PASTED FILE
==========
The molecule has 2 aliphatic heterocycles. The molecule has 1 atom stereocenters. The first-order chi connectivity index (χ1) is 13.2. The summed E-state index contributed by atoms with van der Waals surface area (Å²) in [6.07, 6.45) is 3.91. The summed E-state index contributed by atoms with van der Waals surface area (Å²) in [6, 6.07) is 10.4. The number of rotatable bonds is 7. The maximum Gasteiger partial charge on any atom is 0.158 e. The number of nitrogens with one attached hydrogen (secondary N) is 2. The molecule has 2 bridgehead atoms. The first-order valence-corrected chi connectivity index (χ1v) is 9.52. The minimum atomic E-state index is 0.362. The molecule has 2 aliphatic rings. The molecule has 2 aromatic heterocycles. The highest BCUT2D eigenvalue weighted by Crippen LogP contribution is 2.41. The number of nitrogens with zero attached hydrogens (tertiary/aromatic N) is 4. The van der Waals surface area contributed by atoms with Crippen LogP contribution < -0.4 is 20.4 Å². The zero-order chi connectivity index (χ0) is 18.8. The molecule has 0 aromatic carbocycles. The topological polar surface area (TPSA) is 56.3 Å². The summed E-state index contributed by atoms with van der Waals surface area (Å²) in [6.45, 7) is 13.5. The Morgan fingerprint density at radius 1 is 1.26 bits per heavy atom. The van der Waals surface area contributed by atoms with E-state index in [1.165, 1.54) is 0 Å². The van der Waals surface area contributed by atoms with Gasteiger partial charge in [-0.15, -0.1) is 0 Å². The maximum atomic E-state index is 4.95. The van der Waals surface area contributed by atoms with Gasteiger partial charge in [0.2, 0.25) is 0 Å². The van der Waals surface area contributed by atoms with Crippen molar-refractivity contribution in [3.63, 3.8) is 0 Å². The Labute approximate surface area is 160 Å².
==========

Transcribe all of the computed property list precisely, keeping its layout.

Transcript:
The molecule has 2 aliphatic heterocycles. The molecule has 1 atom stereocenters. The first-order chi connectivity index (χ1) is 13.2. The summed E-state index contributed by atoms with van der Waals surface area (Å²) in [6.07, 6.45) is 3.91. The summed E-state index contributed by atoms with van der Waals surface area (Å²) in [6, 6.07) is 10.4. The number of rotatable bonds is 7. The maximum Gasteiger partial charge on any atom is 0.158 e. The number of nitrogens with one attached hydrogen (secondary N) is 2. The molecule has 2 bridgehead atoms. The first-order valence-corrected chi connectivity index (χ1v) is 9.52. The minimum atomic E-state index is 0.362. The molecule has 2 aliphatic rings. The molecule has 2 aromatic heterocycles. The highest BCUT2D eigenvalue weighted by Crippen LogP contribution is 2.41. The number of nitrogens with zero attached hydrogens (tertiary/aromatic N) is 4. The van der Waals surface area contributed by atoms with Crippen LogP contribution < -0.4 is 20.4 Å². The zero-order chi connectivity index (χ0) is 18.8. The molecule has 0 aromatic carbocycles. The topological polar surface area (TPSA) is 56.3 Å². The summed E-state index contributed by atoms with van der Waals surface area (Å²) in [6.45, 7) is 13.5. The Morgan fingerprint density at radius 1 is 1.26 bits per heavy atom. The van der Waals surface area contributed by atoms with E-state index in [1.165, 1.54) is 0 Å². The van der Waals surface area contributed by atoms with Gasteiger partial charge in [-0.15, -0.1) is 0 Å². The maximum atomic E-state index is 4.95. The van der Waals surface area contributed by atoms with Gasteiger partial charge in [0.2, 0.25) is 0 Å². The van der Waals surface area contributed by atoms with Crippen molar-refractivity contribution in [3.63, 3.8) is 0 Å². The Labute approximate surface area is 160 Å².